The donor information disclosure required under the proposal is inconsistent with the donor privacy provisions of Code Section 6104. Congress already made a determination under Code Section 6104 not to require public disclosure of donor information (balancing between the need for tax administration and supervision for charities and donor privacy), and Congress retains this prerogative. The Treasury and IRS should not and may not use regulations to upset established statutory requirements for donor disclosure.

The legislative history of Code Section 6104 shows that Congress intended to limit requirements for donor disclosure to third parties (i.e., parties that are not the IRS). As part of the Tax Reform Act of 1969, which included the public support tests, Congress added language to Code Section 6104 providing that names and addresses of contributors to tax-exempt organizations other than private foundations did not need to be disclosed to the public. Tax Reform Act of 1969, Pub. L. No. 91-172, § 101(e), 83 Stat. 487, 523.

The Senate Report for the Tax Reform Act of 1969 provided the following discussion of this donor disclosure provision:

“A second change in present law made by the House bill required that there be shown on each information return the names and addresses of all substantial contributors, directors, trustees, and other management officials and of highly compensated employees… The committee is in accord with these changes except that it decided not to require that the names and addresses of substantial contributors be disclosed to the public in the case of exempt organizations other than private foundations (such organizations would, however, be required to disclose these names to the Internal Revenue Service). The committee made this modification because some donors prefer to give anonymously. To require public disclosure in these cases might prevent the gifts.” (emphasis added)

S. Rep. No. 91-552 (1969).

In 1969 (and continuing to more recent reforms), Congress has weighed the need for donor privacy against information disclosure and determined that the names and addresses of substantial contributors to exempt organizations would not be required to be disclosed to the public or third parties. To require third party disclosure in this context would conflict with the intent of Congress to preserve anonymous and non-disclosed contributions. Under the proposal, the names of donors will be provided to the recipient organizations in order for the recipient organization to treat the grants as public support, thus creating a penalty for respecting a donor’s privacy. The ability to make anonymous contributions (which was central in the minds of lawmakers in 1969 in adopting these public charity rules) is an important and long-accepted benefit of using a donor advised fund.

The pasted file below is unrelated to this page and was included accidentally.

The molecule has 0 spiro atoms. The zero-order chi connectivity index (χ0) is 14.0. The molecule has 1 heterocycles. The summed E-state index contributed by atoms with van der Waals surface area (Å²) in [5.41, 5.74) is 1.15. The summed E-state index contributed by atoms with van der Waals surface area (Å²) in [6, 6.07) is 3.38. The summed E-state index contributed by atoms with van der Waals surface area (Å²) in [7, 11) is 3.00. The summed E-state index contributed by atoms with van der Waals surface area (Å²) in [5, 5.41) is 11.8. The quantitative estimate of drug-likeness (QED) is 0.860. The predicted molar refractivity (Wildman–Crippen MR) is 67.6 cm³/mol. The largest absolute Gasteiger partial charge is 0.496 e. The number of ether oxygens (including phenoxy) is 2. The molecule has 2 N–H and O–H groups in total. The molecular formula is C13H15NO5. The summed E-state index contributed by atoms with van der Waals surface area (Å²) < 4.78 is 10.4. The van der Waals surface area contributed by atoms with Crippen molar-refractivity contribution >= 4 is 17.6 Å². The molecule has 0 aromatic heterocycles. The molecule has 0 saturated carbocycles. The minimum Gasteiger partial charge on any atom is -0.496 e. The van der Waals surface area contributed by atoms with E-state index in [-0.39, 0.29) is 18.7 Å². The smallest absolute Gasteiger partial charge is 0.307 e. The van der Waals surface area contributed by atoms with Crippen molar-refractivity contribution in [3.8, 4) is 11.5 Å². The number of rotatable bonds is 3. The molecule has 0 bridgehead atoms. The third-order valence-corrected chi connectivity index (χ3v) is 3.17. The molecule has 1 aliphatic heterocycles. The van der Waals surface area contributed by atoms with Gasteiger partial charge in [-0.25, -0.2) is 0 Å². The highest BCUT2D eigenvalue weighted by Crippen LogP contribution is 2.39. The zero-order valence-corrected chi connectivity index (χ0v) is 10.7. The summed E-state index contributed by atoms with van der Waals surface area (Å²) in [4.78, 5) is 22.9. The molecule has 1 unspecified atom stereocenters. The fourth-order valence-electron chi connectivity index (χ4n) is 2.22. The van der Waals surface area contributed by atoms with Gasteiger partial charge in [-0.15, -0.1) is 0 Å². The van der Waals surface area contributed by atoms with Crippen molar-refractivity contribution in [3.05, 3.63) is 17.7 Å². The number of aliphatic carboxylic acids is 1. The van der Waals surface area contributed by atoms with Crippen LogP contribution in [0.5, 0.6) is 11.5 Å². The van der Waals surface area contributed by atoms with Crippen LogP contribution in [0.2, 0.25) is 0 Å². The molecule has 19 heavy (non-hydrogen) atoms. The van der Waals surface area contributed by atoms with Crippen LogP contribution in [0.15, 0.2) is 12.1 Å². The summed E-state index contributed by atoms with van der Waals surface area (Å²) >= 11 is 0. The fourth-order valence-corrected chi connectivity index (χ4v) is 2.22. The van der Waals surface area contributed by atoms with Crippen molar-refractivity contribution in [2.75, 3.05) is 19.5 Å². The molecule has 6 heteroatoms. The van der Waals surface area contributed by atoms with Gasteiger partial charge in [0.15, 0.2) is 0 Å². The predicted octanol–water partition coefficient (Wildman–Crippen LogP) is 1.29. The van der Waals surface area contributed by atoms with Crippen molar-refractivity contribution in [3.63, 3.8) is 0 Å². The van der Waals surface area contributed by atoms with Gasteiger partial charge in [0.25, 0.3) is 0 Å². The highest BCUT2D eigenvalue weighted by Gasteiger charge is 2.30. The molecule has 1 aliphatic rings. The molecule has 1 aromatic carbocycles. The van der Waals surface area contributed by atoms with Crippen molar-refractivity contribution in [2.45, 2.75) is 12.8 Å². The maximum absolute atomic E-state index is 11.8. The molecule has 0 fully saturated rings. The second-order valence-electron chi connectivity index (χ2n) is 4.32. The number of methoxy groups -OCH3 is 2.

Recently, cognizant of the weighing Congress has engaged in between compliance and maintaining privacy, Treasury and the IRS have issued proposed regulations that would bring information return requirements for certain tax-exempt organizations in line with the specific statutory language in 6104 by eliminating the requirement to report the names and addresses of certain donors on Form 990, Schedule B for certain tax-exempt organizations (including 501(c)(4) and 501(c)(6) organizations).[3] In so doing, Treasury has proposed to narrow disclosure to more closely fit congressional intent; Treasury should make a similar attempt in this Notice to reject attempts to require disclosure beyond what Congress has provided for.

2. Due to the invasiveness of third party information reporting and the need to carefully balance this concern with efficient tax administration, any third party information reporting requirements for tax-exempt organizations should be imposed by statute, not regulation.

The requirement in the proposal for sponsoring organizations to provide donor information to grant recipients in order for those recipients to treat the grants as public support amounts to a new form of information reporting by the sponsoring organization. Third party information reporting is a significant and invasive obligation that should only be imposed by Congress through statute, after Congress has weighed the invasiveness, costs, and other burdens of the new information reporting obligation against the need for efficient tax administration. As such, if such a proposal is deemed necessary, it should be adopted by statute, not regulation.